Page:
In our own blind tastings we have also compared Lodi grown reds made from grapes like Grenache, Tempranillo, and Carignan to those of other regions. What we consistently find is that Lodi bottlings tend to be softer, more delicate, and also more perfumed in both fruit and spice (like cracked black peppercorn) than those of other regions. No, they are not usually as “big,” powerful or “hedonistic” (as one famous wine critic likes to describe his highest scoring wines). But again, if you prefer a little more delicacy, perfume and spice in your reds made from Grenache, Tempranillo or Carignan, then Lodi may be the region for you – especially with all the Thankgiving fixings.
Then there is Lodi’s “secret weapon,” the historic Bechthold Vineyard – 25 acres of Cinsaut, still owned and faithfully preserved by the descendants of Joseph Spenker, who planted the vineyard way back in 1886. There is no vineyard like this in the entire world, let alone California or the U.S. Absolutely no one else stubborn (or heroic) enough to hold on to, for well over 100 years, an entire field of a grape that will certainly never be counted among the pantheon of “world’s greatest red wines.” Nonetheless, Cinsaut produces exceedingly seductive red wines that are soft in tannin yet lush in sprightly or edgy red fruit qualities (think cranberry, strawberry, rhubarb or pomegranate), as well as dry rosés equally pliant and promiscuous.
Is there a better way to celebrate both Thanksgiving and the unique “genius” of Lodi than with a rare bottling of Bechthold Vineyard Cinsaut by prestige producers such as Michael David Winery, Turley Wine Cellars, Onesta Wines, The Scholium Project, Fields Family Wines, McCay Cellars, Jessie’s Grove Winery, Estate Crush, or Two Shepherds? We think not.
Of course, Lodi is also becoming increasingly well known for its white wines. It is a total myth that the region cannot grow grapes with the 100% natural acidity necessary to make white wines crisp and refreshing. The facts bear this out when you compare the average growing season temperatures of Lodi to, say, most of Napa Valley, the northern and eastern sides of Sonoma County, and even much of California’s Central Coast (see Hot warm is Lodi?). Day and night, Lodi’s growing seasons are either comparable or within a degree or two of these other regions, all classified as Mediterranean climate zones.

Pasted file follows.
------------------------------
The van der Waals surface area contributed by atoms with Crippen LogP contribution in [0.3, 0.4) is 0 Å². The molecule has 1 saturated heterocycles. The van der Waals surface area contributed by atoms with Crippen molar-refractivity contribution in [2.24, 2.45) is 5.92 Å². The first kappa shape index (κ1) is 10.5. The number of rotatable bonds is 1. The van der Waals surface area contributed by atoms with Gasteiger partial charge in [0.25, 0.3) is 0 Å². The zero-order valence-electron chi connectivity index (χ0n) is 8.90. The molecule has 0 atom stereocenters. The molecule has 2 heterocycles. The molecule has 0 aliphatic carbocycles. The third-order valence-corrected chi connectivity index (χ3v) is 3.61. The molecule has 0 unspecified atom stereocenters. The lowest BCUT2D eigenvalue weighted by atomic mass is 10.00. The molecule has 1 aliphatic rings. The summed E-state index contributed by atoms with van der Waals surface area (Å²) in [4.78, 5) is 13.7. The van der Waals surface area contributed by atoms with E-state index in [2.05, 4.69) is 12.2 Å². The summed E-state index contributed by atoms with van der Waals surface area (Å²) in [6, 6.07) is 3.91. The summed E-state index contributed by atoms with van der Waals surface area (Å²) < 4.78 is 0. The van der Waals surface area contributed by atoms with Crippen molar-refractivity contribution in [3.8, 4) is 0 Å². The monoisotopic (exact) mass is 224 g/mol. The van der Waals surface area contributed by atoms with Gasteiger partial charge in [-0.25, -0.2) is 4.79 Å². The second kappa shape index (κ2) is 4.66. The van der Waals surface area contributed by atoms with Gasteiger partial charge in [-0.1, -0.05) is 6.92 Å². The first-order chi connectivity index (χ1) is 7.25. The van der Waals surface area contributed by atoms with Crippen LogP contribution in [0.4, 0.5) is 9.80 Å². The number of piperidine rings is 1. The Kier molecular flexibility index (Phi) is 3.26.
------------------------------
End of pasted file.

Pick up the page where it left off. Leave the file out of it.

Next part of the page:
Consequently, Lodi’s Acquiesce Winery, Markus Wine Co., Bokisch Vineyards, McCay Cellars, Fields Family Wines, and even non-Lodi producers such as Uvaggio Wines, David Ramey’s Sidebar, Onesta Wines, Wise Villa Winery, and the cool-kid Forlorn Hope Wines, Holman Cellars and Odisea/Cochon Wine Company have been making their mark with perfectly refreshing, light, fragrant, and 100% naturally crisp white wines from a bewildering variety of European grapes which seem to have found a second home in Lodi. Among these white varietals: Albariño, Kerner, Grenache Blanc, Vermentino, Verdelho, Verdejo, Bacchus, Piquepoul, Viognier, Roussanne, Chenin Blanc, Torrontés... can we say “more white meat, please?”
Finally, there is dry rosé. Many wine lovers will tell you that the absolute-most-food-versatile wine for Thanksgiving tables (and maybe any table) is dry wines of the pink persuasion. Why? Because these kinds of wines have the depth and richness comparable to red wines – like red wines, after all, dry rosés are made from black skinned grapes – but with the round, easy, often floral or mineral-nuanced qualities of white wines. Mom’s spicy-sweet cranberry relish, dad’s crazy bacon woven or deep fried Cajun spiced turkey, or your brother-in-law’s onion ring-green bean-sour cream casserole? No problemo for any good dry rosé.
And because Lodi’s climate is as “Mediterranean” as it gets (there is a reason, for instance, why France’s Provence produces as much dry rosé as all of the rest of the wine world combined), it has dry rosé down, made from a huge variety of grapes. Among the finest and most dependable Lodi grown dry rosés:
• Barbera (St. Amant Winery)
• Grenache (Bokisch Vineyards, Klinker Brick Winery, Acquiesce Winery, and McCay Cellars)
• Cinsaut (Michael David Winery, Onesta Wines, and Estate Crush)
• Sangiovese (LangeTwins Family Winery & Vineyards and Sorelle Winery)
• Carignan (McCay Cellars’ Reserve)
• Cabernet Sauvignon (Peltier Winery)
• Tempranillo (Harney Lane Winery)
• Syrah (Markus Wine Co.’s Zeal)
• Zinfandel (The Lucas Winery’s ZinBlossoms).
And that, dear friends, is how to have the most bodacious Thanksgiving ever!